Experimentation is replacing a neatly ordered future, but it’s not all bad.
Shrinking features on a chip is no longer the only way forward, and in an increasing number of designs and markets, it is no longer the best way forward.
Power and performance are generally better dealt with using different architectures and microarchitectures, and all of those provide the potential to reduce silicon area (cost). Cramming more transistors on a die and working around leakage current, increased dynamic power, and wires and interconnects that don’t scale, is a growing challenge. Pushing signals through increasingly thin wires requires more power and increases heat, which in turn reduces reliability and causes a slew of physical effects.
There are effective ways to manage all of this, including a wide variety of sophisticated automation tools. The semiconductor engineering market is filled with very smart people with collective skills to solve just about any electrical or mechanical problem that comes along—providing they have enough time and money to solve them. In the past, the profits from complex SoCs in a single market were enough to offset those investments. In the future, it will cost more to solve more problems, and there is no single end market such as computers or smart phones to provide a sufficient return on investment. Booming markets such as automotive may provide big returns in such areas as embedded vision, but the technologies used in vehicles are very different from one function to the next, and from one automaker to the next.
This has massive implications for the semiconductor industry, which explains why there is so much experimentation these days in so many areas. The industry is no longer on autopilot, hopping from one process node to the next. Even the lexicon has changed. There is more talk about Dennard’s Law than Moore’s Law these days, even though they basically point in the same direction.
Semiconductor development is hardly at a standstill, of course. There is much work to be done in many more markets as more things are connected to the Internet and to each other. But the best way forward for many of these markets is no longer a straight line. In some cases, issues such as power can be solved at the same process node using different materials, different techniques such as heterogeneous processing, custom microarchitectures for those cores, and different memory architectures.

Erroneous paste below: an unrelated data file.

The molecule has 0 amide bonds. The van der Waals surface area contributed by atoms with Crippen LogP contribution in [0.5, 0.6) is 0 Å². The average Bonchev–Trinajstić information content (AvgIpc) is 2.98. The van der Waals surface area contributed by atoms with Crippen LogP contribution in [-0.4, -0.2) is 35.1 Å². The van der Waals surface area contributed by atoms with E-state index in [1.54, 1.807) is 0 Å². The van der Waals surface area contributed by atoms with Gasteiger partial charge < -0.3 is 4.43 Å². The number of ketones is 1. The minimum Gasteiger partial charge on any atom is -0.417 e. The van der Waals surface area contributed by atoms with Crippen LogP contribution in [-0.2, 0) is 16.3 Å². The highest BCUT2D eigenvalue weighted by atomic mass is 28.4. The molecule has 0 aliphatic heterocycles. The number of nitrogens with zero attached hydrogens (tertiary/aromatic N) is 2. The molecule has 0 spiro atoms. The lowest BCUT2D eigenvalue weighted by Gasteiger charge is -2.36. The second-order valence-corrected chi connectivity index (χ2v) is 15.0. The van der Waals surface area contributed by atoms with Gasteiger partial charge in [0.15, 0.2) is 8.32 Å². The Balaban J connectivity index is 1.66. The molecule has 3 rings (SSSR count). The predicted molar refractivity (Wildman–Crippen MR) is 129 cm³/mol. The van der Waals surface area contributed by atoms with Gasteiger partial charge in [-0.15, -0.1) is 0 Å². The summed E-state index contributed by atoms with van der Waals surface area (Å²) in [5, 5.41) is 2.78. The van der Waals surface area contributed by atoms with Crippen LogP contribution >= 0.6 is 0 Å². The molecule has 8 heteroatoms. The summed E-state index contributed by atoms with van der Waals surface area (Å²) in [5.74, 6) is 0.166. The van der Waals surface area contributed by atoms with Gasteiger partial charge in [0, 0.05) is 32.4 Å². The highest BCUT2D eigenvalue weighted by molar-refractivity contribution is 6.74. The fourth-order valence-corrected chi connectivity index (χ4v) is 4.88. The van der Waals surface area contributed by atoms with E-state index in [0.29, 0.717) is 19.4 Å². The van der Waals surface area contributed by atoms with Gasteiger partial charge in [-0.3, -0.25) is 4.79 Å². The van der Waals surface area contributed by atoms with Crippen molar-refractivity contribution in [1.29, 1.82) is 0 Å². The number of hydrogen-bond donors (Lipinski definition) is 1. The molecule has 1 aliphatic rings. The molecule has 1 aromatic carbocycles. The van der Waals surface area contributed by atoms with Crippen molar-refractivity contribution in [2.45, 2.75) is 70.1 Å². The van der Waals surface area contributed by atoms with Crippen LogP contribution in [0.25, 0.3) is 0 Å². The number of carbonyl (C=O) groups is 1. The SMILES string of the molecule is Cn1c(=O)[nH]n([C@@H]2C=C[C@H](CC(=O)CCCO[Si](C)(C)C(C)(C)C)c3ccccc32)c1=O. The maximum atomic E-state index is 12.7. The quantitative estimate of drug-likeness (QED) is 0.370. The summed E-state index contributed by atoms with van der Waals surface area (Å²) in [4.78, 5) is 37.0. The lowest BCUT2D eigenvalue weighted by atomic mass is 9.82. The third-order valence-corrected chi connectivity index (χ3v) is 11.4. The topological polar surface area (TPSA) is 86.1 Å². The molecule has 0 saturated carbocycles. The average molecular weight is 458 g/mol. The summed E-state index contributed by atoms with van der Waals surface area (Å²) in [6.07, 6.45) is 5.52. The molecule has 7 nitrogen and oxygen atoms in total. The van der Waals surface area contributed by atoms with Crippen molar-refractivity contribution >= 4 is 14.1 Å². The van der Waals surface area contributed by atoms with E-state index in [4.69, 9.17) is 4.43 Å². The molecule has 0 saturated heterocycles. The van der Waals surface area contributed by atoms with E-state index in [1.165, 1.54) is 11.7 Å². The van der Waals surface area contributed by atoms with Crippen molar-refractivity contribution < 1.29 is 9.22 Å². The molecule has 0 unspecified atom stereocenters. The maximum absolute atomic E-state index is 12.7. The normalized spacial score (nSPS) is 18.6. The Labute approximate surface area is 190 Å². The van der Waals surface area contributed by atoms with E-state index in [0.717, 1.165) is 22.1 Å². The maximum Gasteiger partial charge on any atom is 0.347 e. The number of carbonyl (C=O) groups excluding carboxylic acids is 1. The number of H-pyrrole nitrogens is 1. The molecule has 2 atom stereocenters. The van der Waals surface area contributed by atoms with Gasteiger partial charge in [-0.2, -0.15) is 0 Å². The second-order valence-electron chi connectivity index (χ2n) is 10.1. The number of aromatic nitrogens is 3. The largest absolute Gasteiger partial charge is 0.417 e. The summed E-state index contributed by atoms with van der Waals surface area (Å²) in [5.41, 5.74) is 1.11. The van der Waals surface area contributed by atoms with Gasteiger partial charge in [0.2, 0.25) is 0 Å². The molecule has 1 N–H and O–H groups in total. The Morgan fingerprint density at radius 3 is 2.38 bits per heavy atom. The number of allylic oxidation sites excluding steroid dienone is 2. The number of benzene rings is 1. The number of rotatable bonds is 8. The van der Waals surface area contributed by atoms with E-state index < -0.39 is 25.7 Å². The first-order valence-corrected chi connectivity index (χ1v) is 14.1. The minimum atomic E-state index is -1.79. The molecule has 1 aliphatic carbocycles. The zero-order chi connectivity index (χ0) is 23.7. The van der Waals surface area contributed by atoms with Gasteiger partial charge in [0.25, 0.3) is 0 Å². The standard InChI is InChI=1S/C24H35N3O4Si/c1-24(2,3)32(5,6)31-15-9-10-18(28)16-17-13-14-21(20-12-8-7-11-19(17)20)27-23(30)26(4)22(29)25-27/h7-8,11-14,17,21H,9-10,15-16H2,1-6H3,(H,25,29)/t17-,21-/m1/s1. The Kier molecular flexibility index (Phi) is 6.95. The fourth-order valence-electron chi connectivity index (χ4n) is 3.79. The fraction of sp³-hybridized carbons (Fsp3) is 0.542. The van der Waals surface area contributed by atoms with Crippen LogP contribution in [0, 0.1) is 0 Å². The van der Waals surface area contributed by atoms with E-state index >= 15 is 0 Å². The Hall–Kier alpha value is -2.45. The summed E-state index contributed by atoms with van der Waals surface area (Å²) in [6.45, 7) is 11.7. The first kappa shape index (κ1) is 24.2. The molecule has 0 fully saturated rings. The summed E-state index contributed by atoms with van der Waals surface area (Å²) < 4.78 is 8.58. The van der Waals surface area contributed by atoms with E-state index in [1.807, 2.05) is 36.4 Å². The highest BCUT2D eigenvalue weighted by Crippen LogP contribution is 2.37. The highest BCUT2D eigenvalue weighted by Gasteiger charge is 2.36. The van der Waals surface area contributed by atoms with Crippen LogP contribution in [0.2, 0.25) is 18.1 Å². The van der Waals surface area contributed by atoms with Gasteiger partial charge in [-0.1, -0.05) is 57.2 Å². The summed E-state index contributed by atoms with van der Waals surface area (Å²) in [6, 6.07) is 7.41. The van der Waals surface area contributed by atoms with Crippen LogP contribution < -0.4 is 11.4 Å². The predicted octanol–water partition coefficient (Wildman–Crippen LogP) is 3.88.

Mentor Graphic’ Felix Baum compares it to the hybrid car market, where Toyota, BMW and Chevrolet make plug-in cars with an electric motor and a gasoline engine. Each does it differently, though. The Toyota Prius plug-in uses the electric motor to supplement the gasoline engine. BMW’s i3 uses a gasoline engine for backup. And the Chevy Volt uses the gasoline engine to charge the battery. The analogy is a good one. At least so far, there is no single way to get to different end points.
Advanced packaging is another variable, and one that already is popular in high-performance markets because the throughput to memory across interposers is significantly faster than trying to push signals across a highly congested, integrated planar die. There are significant power savings to be had with advanced packaging schemes because it takes far less power to drive signals through interposers or TSVs than 7nm interconnects. Add FD-SOI into the mix, and the power/performance equation looks even more interesting—or confusing.
There are benefits on the EDA/IP side, as well. All of these moves will add some stability back into the semiconductor IP industry, which is grappling with far too many variations as foundries diverge not only on processes, but on naming conventions, as well. If you had asked a foundry five years ago what would follow 16/14nm, they would agreed it was 10nm. The new answer may be 10nm, 7nm, or maybe even 8nm or 6nm, and there are arguments brewing about who is doing a real 10nm or 7nm. Processes are in flux, which means IP generally has to be revised multiple times as these processes mature. And because they’re different from one foundry to the next, IP has to be developed for each of them. This is not a sustainable model.
This may help explain why power is becoming much more interesting to EDA companies of late. It’s a new opportunity in new markets, where power estimation and modeling need to be automated with much more accuracy. These tools will be important across a wide swath of markets that may never have used these kinds of tools in the past.
But at this point, there is more murkiness than clarity about future directions. Ask any two engineers what moving forward means these days, and you’re likely to get a different answer. That’s probably not an aberration. More likely it’s a sign of fragmentation, and one which will dominate the semiconductor industry over the next few years as new methodologies and approaches are developed, tested, and ultimately refined enough to set new courses for new markets. But along the way, there will be some interesting developments as new ideas are tested, which will be leveraged far beyond this period of uncertainty. And that, ultimately, will be very good for the future of semiconductor engineering.
FinFET Scaling Reaches Thermal Limit
Advancing to the next process nodes will not produce the same performance improvements as in the past.
Thermal Damage To Chips Widens
Heat issues resurface at advanced nodes, raising questions about how well semiconductors will perform over time for a variety of applications.
Power-Centric Chip Architectures
New approaches can lower power, but many are harder to design.
Keeping The Whole Package Cool
Thermal issues become more complex in advanced packaging.
Power Management Heats Up
Thermal effects are now a critical part of design, but how to deal with them isn’t always obvious or straightforward.